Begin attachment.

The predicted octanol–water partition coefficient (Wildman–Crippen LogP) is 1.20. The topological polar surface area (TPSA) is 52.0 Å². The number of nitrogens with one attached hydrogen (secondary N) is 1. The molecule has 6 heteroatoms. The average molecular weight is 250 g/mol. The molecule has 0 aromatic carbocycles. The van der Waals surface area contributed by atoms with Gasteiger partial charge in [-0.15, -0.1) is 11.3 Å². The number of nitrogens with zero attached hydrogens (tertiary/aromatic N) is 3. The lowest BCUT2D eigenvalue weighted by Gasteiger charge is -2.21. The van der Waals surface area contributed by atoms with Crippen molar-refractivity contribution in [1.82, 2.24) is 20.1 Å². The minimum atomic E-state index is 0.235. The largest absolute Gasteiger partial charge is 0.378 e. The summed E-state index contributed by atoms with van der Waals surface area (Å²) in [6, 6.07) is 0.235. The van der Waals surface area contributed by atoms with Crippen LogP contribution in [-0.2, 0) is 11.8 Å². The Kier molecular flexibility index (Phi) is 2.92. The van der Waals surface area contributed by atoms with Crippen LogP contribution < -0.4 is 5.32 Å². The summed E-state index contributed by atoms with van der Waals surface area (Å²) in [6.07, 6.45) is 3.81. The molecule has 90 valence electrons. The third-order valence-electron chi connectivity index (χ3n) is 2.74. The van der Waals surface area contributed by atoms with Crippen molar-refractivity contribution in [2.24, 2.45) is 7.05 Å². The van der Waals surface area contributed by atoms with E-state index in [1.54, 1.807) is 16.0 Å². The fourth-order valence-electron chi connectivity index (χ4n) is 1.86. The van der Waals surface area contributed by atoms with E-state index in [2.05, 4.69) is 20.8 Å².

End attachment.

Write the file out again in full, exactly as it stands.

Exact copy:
The predicted octanol–water partition coefficient (Wildman–Crippen LogP) is 1.20. The topological polar surface area (TPSA) is 52.0 Å². The number of nitrogens with one attached hydrogen (secondary N) is 1. The molecule has 6 heteroatoms. The average molecular weight is 250 g/mol. The molecule has 0 aromatic carbocycles. The van der Waals surface area contributed by atoms with Gasteiger partial charge in [-0.15, -0.1) is 11.3 Å². The number of nitrogens with zero attached hydrogens (tertiary/aromatic N) is 3. The lowest BCUT2D eigenvalue weighted by Gasteiger charge is -2.21. The van der Waals surface area contributed by atoms with Crippen molar-refractivity contribution in [1.82, 2.24) is 20.1 Å². The minimum atomic E-state index is 0.235. The largest absolute Gasteiger partial charge is 0.378 e. The summed E-state index contributed by atoms with van der Waals surface area (Å²) in [6, 6.07) is 0.235. The van der Waals surface area contributed by atoms with Crippen LogP contribution in [-0.2, 0) is 11.8 Å². The Kier molecular flexibility index (Phi) is 2.92. The van der Waals surface area contributed by atoms with Crippen LogP contribution < -0.4 is 5.32 Å². The summed E-state index contributed by atoms with van der Waals surface area (Å²) in [6.07, 6.45) is 3.81. The molecule has 90 valence electrons. The third-order valence-electron chi connectivity index (χ3n) is 2.74. The van der Waals surface area contributed by atoms with Crippen molar-refractivity contribution in [2.24, 2.45) is 7.05 Å². The van der Waals surface area contributed by atoms with E-state index in [1.54, 1.807) is 16.0 Å². The fourth-order valence-electron chi connectivity index (χ4n) is 1.86. The van der Waals surface area contributed by atoms with E-state index in [2.05, 4.69) is 20.8 Å².